This story is by Audra Claire Hopson and was part of our 2017 Summer Writing Contest. You can find all the Summer Writing Contest stories here.
Even at night, the empty city streets were filled with a din that permeated every alley, the source of which Savannah could not identify.
The blanket of sound was no comfort for her, though—walking alone, at night, an unfortunate number of blocks from the hospital where she worked.
A slight misstep off the curb in her clunky, non-slip work shoes caused her ankle to pivot unnaturally. Unable to fight the momentum, she stumbled forward, landing hard on her hands and knees in the parking lane. She swore, her voice echoing off the surrounding buildings. Limbs shaking, she sat back on the sidewalk, pushing herself awkwardly with her uninjured foot. Glittering bits of gravel reflected back at her from her palms. She swore again, but quieter.
She fumbled for her cell phone. The light of the lock screen hurt her eyes, but she was glad the screen was intact.
She dialed a number, the phone ringing in her ears a few times. “The person you have called…”
“Oh, no,” Savannah growled, aggressively pressing the redial button. “I need you to answer… your freaking… PHONE.” She gripped the device in her two shaking hands. The person on the other side did not pick up.
The crescent moon peaked at her from between two building, all other celestial bodies drowned out by the orange glow of the city. She sat on the edge of the curb, her legs extended between two parked cars, and her ankle throbbed.
Movement in her peripheral vision caught her attention, and she jerked her head in its direction. A tabby cat was slinking under a nearby car. “God,” she gasped, clutching her chest. It froze at the sound of her voice. “You almost gave me a heart attack, cat.” After a moment it backed away from the car, its large reflective eyes glowing.
“Hey, I know you,” Savannah said, smiling. She recognized the cat from the swollen nipples hanging from its belly—she had seen the mama cat on her way to work before. “Getting food for your babies, huh?” The cat stared back, nonplussed, and Savannah sighed.
A bead a sweat dripped from her chin and into her cleavage, tickling her. She flapped the front of her top to cool off. The cat watched her, then dipped it head down to lick its belly. “It’s too hot for this, huh, Tabby.” The cat bobbed its head.
The cat finished cleaning itself and continued on its hunt, walking coolly into the street. Savannah wondered if she could make it to her job with her ankle sprained.
In a matter of seconds, things went very sideways. The sound of an oncoming car filled the empty air. Savannah tried unsuccessfully to stand, shouting “Run!” at the cat. The cat stopped as light from the car flooded the scene. Savannah turned her head, eyes screwed shut, but couldn’t block out the two audible thumps the car made as it passed.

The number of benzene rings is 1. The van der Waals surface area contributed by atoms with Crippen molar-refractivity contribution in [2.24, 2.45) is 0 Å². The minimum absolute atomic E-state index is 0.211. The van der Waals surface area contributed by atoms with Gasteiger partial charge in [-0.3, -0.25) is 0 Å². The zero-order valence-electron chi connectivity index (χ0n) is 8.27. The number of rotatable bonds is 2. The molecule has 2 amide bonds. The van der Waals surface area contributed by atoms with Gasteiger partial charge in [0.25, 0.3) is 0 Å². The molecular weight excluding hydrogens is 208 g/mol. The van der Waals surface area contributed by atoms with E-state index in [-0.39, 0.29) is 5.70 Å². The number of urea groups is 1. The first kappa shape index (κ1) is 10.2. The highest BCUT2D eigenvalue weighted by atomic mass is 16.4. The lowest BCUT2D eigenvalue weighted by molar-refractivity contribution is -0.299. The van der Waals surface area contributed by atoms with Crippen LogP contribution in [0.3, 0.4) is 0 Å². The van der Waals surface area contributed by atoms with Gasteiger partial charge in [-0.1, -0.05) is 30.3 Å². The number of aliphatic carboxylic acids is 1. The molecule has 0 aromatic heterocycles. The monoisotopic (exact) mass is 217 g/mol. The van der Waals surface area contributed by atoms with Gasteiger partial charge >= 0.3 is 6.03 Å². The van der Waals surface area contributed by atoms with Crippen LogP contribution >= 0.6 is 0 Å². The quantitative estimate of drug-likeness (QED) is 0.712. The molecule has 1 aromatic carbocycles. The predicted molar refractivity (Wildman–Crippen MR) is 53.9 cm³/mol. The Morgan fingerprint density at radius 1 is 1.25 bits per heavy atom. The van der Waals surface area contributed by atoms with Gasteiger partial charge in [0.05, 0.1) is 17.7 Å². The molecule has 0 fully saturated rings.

“Oh, God,” she cried, trembling hands shielding her eyes.
She did not want to look, but she peered between her fingers. In the road lay a small, unmoving mound.
A pair of feet stood next to it.
Savannah gasped. A young, dark-complected boy was looking down at the cat. The strange boy wore dress clothes, like little kids might wear to church. He didn’t notice Savannah, staring agape at him from the side of the road.
“Excuse me,” Savannah said, voice faltering.
“Yes?” The boy turned his eyes to her.
“Where did you come from?”
The boy didn’t answer, but his mouth thinned. After a moment, he asked, “Was this cat yours?”
“No, it was a stray. Did you see it get hit?”
“Yes,” he said. He extended his hand toward it.
“No, don’t touch it!” Savannah said.
“Why?” His voice was strange.
“It’s not clean… and it’s—it’s already dead.”
The boy began to stroke the cat, and to Savannah the movement felt like ocean waves. Her head swam, undulating in tandem with the rhythm of the boy’s hand. The moment stretched out, and Savannah’s senses seemed to recede from her—the heat, the hard concrete underneath her, the noise—until all she was left with was the picture of the small boy with glowing eyes, crouched down, petting the lifeless cat.
There was something winding around the boy’s bent frame. It was a cat—but not the same cat. This cat was sleek and glossy, and no bones shown on its body. It twisted and rubbed against the boy’s legs.
He looked at her and suddenly the picture changed, his face peering into hers. The cat rubbed against both of them relentlessly. “I try not to run into humans often.” His voice compounded, multiplied, and reverberated inside her skull, as though a multitude of people were speaking through him. “There is something you can do for me, though.”
He and the cat stood on the other side of the street. “In the alley over there, under the dumpster.” His voice grew quiet. The waves died around Savannah, and the pair disappeared in the shadow between two streetlights. The cat’s dead body still lay in the road.
As she regained her senses, Savannah noticed she could no longer hear the hum of the city; replacing it was the distinct cry of kittens, coming from the alleyway behind her, and a small voice inside of her head, saying, “Don’t forget.”